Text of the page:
After Cindy Crawford and Naomi Campbell posed naked for PETA’s “Anti-Fur Campaign” in the ’90s, real fur stood no chance in the fashion industry.
Although wearing fur was a sign of status and luxury, brands such as Versace, Prada, Jean-Paul Gaultier, and Burberry have taken a stand against it.
This didn’t stop the fur trend as “Faux Fur” was introduced into the market. It had the same sheen, luxury, and glamorous feel, but the difference was the synthetic microplastic fibers used to replicate it. Faux fur has been widely popularized through the decades and continues to be in fashion. It was even considered to be more sustainable than real fur. The recent debate over style and its sustainability have raised eyebrows on faux fur and its environmental impacts.
In this day and age, information travels faster than light, so when a sustainably inclined consumer looks up sustainable fashion and ethical luxury brands, they are bombarded with advertisements. To the modern-day consumer, the trend of ethical fashion is attractive, but despite the level of awareness, the increase in fur sales by 70% in the last decade is alarming. While brands like Calvin Klien and Tommy Hilfiger are 100% fur-free, companies like Gucci, Donna Karan, and Karl Lagerfeld have made fur at their forefront in fashion shows.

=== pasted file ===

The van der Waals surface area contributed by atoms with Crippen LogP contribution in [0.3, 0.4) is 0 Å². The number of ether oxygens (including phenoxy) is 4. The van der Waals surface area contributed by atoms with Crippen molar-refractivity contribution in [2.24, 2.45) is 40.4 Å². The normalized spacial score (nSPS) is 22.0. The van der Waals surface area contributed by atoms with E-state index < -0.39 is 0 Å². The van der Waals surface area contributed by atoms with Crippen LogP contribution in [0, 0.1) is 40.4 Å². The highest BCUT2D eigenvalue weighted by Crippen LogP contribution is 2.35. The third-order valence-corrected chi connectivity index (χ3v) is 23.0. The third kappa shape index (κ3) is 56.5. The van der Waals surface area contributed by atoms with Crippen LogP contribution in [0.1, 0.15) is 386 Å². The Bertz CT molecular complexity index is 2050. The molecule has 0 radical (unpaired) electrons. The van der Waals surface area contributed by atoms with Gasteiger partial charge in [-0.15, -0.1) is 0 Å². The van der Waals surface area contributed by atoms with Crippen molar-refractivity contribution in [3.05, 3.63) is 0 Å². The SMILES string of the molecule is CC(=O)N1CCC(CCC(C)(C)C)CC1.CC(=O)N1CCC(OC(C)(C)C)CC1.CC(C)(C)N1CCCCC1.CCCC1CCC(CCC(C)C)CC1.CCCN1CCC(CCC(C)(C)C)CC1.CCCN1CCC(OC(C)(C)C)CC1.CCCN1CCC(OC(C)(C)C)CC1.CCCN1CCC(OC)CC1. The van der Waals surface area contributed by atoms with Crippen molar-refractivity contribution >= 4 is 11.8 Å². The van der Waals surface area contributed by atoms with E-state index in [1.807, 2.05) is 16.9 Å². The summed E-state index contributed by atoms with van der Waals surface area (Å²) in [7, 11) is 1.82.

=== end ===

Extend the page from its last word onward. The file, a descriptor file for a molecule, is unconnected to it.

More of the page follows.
Image Source – prettylittlething
The emergence of sustainable fashion has been an eye-opener for the world as not many are aware of the impact of fast fashion. Just as people today are concerned about the food they consume, they are also taking a closer look at the clothing they wear to help contribute to a cleaner environment. Sustainable fashion puts the entire life cycle of a garment under a magnifying glass, from where it has been made to when it ends up in a landfill. Faux Fur products are made out of synthetic fabrics that are essentially forms of plastic. But then again, micro-plastics are becoming a significant concern for the environment because every time you wash a synthetic material, the microplastic breaks off and often ends up in the oceans. Fish and turtles often mistake this for food and end up consuming it.
If we consider the fur-making process, the first barrier would be the merciless killing of cute little furry animals such as minks. To make the fur last, the skin and fur of the animal are put through major chemical processes. These chemicals not only cause significant health issues but are also going to be trashed into the ocean. So if we look at it, both real and faux fur have equivalent negative impacts on the environment.
Now the question remains, to fur or not to fur? Even though it is a heavily debatable topic and both sides of the argument have several statements. It is safe to say that if we are majorly concerned about the planet, then “not to fur” would be the answer until plant-based fabrics are standard. If not, then ethical fur shopping and other techniques need to be implemented, but that’s a whole other blog post in itself.